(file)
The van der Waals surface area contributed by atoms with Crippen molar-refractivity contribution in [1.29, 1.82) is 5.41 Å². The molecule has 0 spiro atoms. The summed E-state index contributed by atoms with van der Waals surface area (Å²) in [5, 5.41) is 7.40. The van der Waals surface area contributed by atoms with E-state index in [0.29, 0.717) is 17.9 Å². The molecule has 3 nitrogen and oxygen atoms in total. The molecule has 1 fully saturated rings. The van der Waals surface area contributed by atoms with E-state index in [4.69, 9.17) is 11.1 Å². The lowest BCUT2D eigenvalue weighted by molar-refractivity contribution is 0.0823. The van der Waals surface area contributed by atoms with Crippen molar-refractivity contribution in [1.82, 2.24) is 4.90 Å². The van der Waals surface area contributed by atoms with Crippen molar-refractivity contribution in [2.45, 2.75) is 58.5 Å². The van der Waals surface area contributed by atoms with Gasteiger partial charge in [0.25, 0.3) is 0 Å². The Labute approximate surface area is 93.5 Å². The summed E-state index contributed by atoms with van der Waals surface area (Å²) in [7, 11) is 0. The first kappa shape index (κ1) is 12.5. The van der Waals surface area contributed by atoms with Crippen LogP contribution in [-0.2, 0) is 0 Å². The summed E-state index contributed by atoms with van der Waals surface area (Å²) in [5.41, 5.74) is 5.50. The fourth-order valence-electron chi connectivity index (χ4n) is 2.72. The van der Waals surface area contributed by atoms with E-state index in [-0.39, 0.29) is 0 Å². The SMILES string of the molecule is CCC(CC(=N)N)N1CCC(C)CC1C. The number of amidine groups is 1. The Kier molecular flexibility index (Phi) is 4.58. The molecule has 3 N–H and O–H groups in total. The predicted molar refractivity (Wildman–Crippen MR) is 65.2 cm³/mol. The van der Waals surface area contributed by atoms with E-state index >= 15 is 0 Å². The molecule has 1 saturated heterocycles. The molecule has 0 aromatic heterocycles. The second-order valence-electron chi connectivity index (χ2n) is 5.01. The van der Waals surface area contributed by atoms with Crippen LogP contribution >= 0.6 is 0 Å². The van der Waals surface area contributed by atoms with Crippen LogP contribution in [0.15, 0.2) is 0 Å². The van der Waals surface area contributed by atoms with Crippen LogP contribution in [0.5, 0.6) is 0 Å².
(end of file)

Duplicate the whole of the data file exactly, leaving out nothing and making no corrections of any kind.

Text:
The van der Waals surface area contributed by atoms with Crippen molar-refractivity contribution in [1.29, 1.82) is 5.41 Å². The molecule has 0 spiro atoms. The summed E-state index contributed by atoms with van der Waals surface area (Å²) in [5, 5.41) is 7.40. The van der Waals surface area contributed by atoms with E-state index in [0.29, 0.717) is 17.9 Å². The molecule has 3 nitrogen and oxygen atoms in total. The molecule has 1 fully saturated rings. The van der Waals surface area contributed by atoms with E-state index in [4.69, 9.17) is 11.1 Å². The lowest BCUT2D eigenvalue weighted by molar-refractivity contribution is 0.0823. The van der Waals surface area contributed by atoms with Crippen molar-refractivity contribution in [1.82, 2.24) is 4.90 Å². The van der Waals surface area contributed by atoms with Crippen molar-refractivity contribution in [2.45, 2.75) is 58.5 Å². The van der Waals surface area contributed by atoms with Gasteiger partial charge in [0.25, 0.3) is 0 Å². The Labute approximate surface area is 93.5 Å². The summed E-state index contributed by atoms with van der Waals surface area (Å²) in [7, 11) is 0. The first kappa shape index (κ1) is 12.5. The van der Waals surface area contributed by atoms with Crippen LogP contribution in [-0.2, 0) is 0 Å². The summed E-state index contributed by atoms with van der Waals surface area (Å²) in [5.41, 5.74) is 5.50. The fourth-order valence-electron chi connectivity index (χ4n) is 2.72. The van der Waals surface area contributed by atoms with E-state index in [-0.39, 0.29) is 0 Å². The SMILES string of the molecule is CCC(CC(=N)N)N1CCC(C)CC1C. The number of amidine groups is 1. The Kier molecular flexibility index (Phi) is 4.58. The molecule has 3 N–H and O–H groups in total. The predicted molar refractivity (Wildman–Crippen MR) is 65.2 cm³/mol. The van der Waals surface area contributed by atoms with E-state index >= 15 is 0 Å². The molecule has 1 saturated heterocycles. The molecule has 0 aromatic heterocycles. The second-order valence-electron chi connectivity index (χ2n) is 5.01. The van der Waals surface area contributed by atoms with Crippen LogP contribution >= 0.6 is 0 Å². The van der Waals surface area contributed by atoms with Crippen LogP contribution in [0.15, 0.2) is 0 Å². The van der Waals surface area contributed by atoms with Crippen LogP contribution in [0.5, 0.6) is 0 Å².